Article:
I am a frontline 20-year emergency physician with experience in urban and rural ERs who has seen everything that could possibly walk through a hospital’s doors, from fatal gunshot wounds to a pre-existing condition that was ignored because a family couldn’t afford to see a doctor, to opioid overdoses and patients with untreated mental illnesses. I have delivered babies, I have saved lives and I have suffered the secondary grief of losing patients. I have experienced the joy and satisfaction of helping countless patients recover from strokes and other debilitating illnesses or injuries. I have heard countless patients share painful, heartbreaking stories of struggling with our broken health care system. As a veteran ER doctor, I understand the practice and policy of medicine and health care, which is one of the most significant concerns of Americans today who face skyrocketing out-of-pocket costs and worry whether their pre-existing conditions will be adequately treated.

Bill Huizenga

Age: 49

Occupation: Small-business owner, Huizenga Gravel

Education: B.A., political science

Elected offices held: State representative 90th District (2003-08), U.S. representative (2011 to present)

Community Involvement: Active member of Haven Christian Reformed Church, small-business owner

Why are you running for re-election?

I am running for office to make sure our children have even more opportunity than we had growing up in West Michigan. That means making sure the economy is growing and creating good jobs; working to restore local control of education decisions; and addressing fiscal responsibility over the short, medium and long term so we don’t burden our children and grandchildren with mountains of debt.

What do you think are the two or three biggest issues facing the city/county/state right now?

Growing the economy, protecting the Great Lakes and combating the opioid crisis.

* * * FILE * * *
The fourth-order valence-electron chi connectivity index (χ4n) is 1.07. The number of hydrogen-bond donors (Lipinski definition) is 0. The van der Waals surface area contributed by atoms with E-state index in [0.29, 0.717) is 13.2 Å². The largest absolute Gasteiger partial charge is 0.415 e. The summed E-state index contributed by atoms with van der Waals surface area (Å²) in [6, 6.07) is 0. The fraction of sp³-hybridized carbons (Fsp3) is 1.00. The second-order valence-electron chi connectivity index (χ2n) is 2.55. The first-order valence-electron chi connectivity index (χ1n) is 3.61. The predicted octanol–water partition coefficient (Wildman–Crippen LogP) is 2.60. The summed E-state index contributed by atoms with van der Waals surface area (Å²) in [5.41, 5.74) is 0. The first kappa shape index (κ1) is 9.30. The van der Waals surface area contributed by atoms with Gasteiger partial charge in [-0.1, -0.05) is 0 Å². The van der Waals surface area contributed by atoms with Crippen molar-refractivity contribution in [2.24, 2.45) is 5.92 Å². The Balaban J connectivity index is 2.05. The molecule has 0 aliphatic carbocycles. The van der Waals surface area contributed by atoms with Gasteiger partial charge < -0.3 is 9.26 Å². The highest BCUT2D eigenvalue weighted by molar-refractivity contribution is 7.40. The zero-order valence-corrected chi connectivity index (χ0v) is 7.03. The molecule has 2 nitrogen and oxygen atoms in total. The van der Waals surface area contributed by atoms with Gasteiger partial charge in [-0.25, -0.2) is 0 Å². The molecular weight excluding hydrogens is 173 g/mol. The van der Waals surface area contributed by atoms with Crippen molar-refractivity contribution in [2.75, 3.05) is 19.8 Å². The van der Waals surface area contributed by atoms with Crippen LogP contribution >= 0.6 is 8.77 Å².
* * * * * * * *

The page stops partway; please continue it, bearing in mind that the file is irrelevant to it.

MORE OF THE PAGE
How do you plan to address these issues?

Economy: While the economy has dramatically improved for many Ottawa County families, it remains a critical priority of mine and more work must be done to increase economic opportunity and future growth across Grand Haven, Ottawa County and West Michigan. This means eliminating unnecessary regulatory red tape that makes it more difficult for small businesses across Ottawa County to grow and create jobs. We must also focus on policies that enhance growth and open new opportunities to export products made in West Michigan. I am deeply concerned about the negative impact overly broad tariffs could have on West Michigan’s economy, manufacturers and agricultural community.

Great Lakes: As co-chair of the Great Lakes Task Force, I have built bipartisan support to fully fund the Great Lakes Restoration Initiative (GLRI). This program has a proven track record of effectively cleaning up polluted sites, combating the spread of invasive species such as Asian carp, and restoring Great Lakes habitat for fish and wildlife. On the economic side, I have led the charge to restore the Harbor Maintenance Trust Fund so our ports (Muskegon) and harbors (Grand Haven) are properly dredged. Our ports and harbors are critical to growing the local economy and play a significant role in exporting more made-in-Michigan products.

Opioids: The opioid crisis is impacting communities across the nation and, unfortunately, West Michigan is no different. Individuals and families in Ottawa County and across Michigan lack access to proper mental health resources and substance abuse treatment and recovery options. This is why I have teamed up with specialists at Pine Rest to help those in need get back on their feet. Currently, outdated Medicare and Medicaid regulations are restricting access to mental health care for individuals who need it the most. Recently, I have supported legislation to enhance treatment, improve recovery and prevent opioids from entering the country. Moving forward, we are going to need coordination between friends, family members and all levels of government to combat this crisis.

What qualifications/experiences set you apart from your opponent?

I was born in Zeeland, Michigan, and have spent my whole life here in West Michigan. As a small-business owner and a former Realtor, I know what it takes to make payroll, and understand that it is the private sector that creates jobs. As a policymaker, I have worked to protect the Great Lakes as well as implement real solutions that remove government barriers and increase opportunity for hardworking families in Ottawa County and across West Michigan.

Note: If you’re still undecided about which candidate to vote for, you’re invited to attend a debate between Huizenga and Davidson, hosted by the Grand Haven Tribune, on Tuesday, Oct. 30, from 7-8:30 p.m. It will take place at Lakeshore Middle School in Grand Haven. Seating is limited to the first 900 people.

Recommended for You

    Grand Haven Tribune Videos